Morris worm

Discussion Questions

The Robert T. Morris case. 

For launching the Internet worm, Robert T. Morris, Jr. was sentenced to a $10,000 fine, 400 hrs. of community service, and 3 years' probation. Did the punishment fit the crime? You may want to consider the following facts.
  • Morris did not appear to want to cause any significant harm 
  • The majority of the class believes that intent should be taken into account in pronouncing sentence. 
  • But also consider the $96M claim of damage caused. Though inflated, this claim may not be altogether unreasonable, given the amount of time that computer professionals all over the country spent chasing the worm and recovering from its effects. 
  • In pronouncing sentence, is it important that most of the harm appeared to result from a bug? Do you agree with Richard Stallman, Henry Minsky, and Gary Drescher, who said, "[T]he 'worm' had parts designed to avoid clogging; one had an error. Re search is error prone; punishing errors is futile if limited to errors in pranks"?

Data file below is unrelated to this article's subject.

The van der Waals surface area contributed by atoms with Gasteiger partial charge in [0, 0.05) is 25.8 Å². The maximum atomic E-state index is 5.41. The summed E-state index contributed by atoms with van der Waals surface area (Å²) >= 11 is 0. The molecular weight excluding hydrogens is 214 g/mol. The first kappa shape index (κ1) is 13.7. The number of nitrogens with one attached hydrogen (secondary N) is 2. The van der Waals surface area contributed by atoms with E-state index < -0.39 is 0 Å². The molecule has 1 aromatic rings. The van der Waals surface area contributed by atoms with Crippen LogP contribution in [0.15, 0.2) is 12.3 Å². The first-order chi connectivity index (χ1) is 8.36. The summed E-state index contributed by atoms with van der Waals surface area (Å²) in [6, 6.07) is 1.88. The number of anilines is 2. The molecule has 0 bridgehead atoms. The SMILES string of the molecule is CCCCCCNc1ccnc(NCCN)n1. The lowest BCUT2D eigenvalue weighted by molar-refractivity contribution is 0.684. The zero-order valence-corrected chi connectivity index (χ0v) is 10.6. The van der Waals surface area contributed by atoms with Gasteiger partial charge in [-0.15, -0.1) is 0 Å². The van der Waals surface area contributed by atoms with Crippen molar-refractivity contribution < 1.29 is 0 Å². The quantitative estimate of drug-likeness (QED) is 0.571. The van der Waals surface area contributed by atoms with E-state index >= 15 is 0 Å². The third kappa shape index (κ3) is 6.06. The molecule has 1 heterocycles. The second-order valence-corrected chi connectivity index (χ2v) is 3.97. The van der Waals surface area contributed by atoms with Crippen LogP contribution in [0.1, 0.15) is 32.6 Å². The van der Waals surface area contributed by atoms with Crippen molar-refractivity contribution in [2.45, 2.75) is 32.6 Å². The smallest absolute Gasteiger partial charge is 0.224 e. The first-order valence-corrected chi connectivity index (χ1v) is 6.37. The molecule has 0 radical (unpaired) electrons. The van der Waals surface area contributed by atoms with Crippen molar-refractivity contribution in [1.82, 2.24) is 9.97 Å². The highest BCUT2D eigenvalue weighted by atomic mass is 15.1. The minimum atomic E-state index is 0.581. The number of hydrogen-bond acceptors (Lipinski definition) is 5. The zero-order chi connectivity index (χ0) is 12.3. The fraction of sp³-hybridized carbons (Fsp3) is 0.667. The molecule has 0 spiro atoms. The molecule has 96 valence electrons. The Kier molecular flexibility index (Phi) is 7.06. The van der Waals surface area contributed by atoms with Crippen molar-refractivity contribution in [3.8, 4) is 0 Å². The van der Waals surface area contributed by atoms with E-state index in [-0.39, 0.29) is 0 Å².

• Is the following comment from John Brunner reasonable? "Anyone who reminds our lords and masters that the computer society is fragile has definitely done a service to the public at large."

Responding to the worm

Suppose you had been a system administrator at the time of the Internet worm. What security precautions would you have taken as a result of the incident? Which were most urgent? Which were demanded by reasonable caution? Which had to be balanced again st the cost and inconvenience to users?
  • Turning off the debug option of sendmail
  • Disabling rsh and .rhosts files? 
  • Changing fingerd to use fgets instead of gets
  • Informing programmers of the need to check for overflow of input buffers? 
  • Removing from the system all utilities that used gets, scanf, etc. until they could be converted to use safer routines?
For background, look at a step-by-step tour of the worm's actions, the CAMarticle by Spafford and the Risks Digests 7:74, 7:75 , 7:76, and 7:77

Should the source code be released to the public?

Should the decompiled source code for the Internet worm have been released to the public? Some people argued that it should, on the basis that it would reveal the extent of the holes in Unix security. But a consensus later developed that it should not, because it would make it easier for others to write their own worms. Before commenting on this, you may want to read an  excerpt from the the CACM article "W ith microscope and tweezers: the worm from MIT's perspective,"a description of what the decompiled source code revealed, from Risks 7:73, news reports of actions by government agencies to prevent its release, and a commentary on those actions.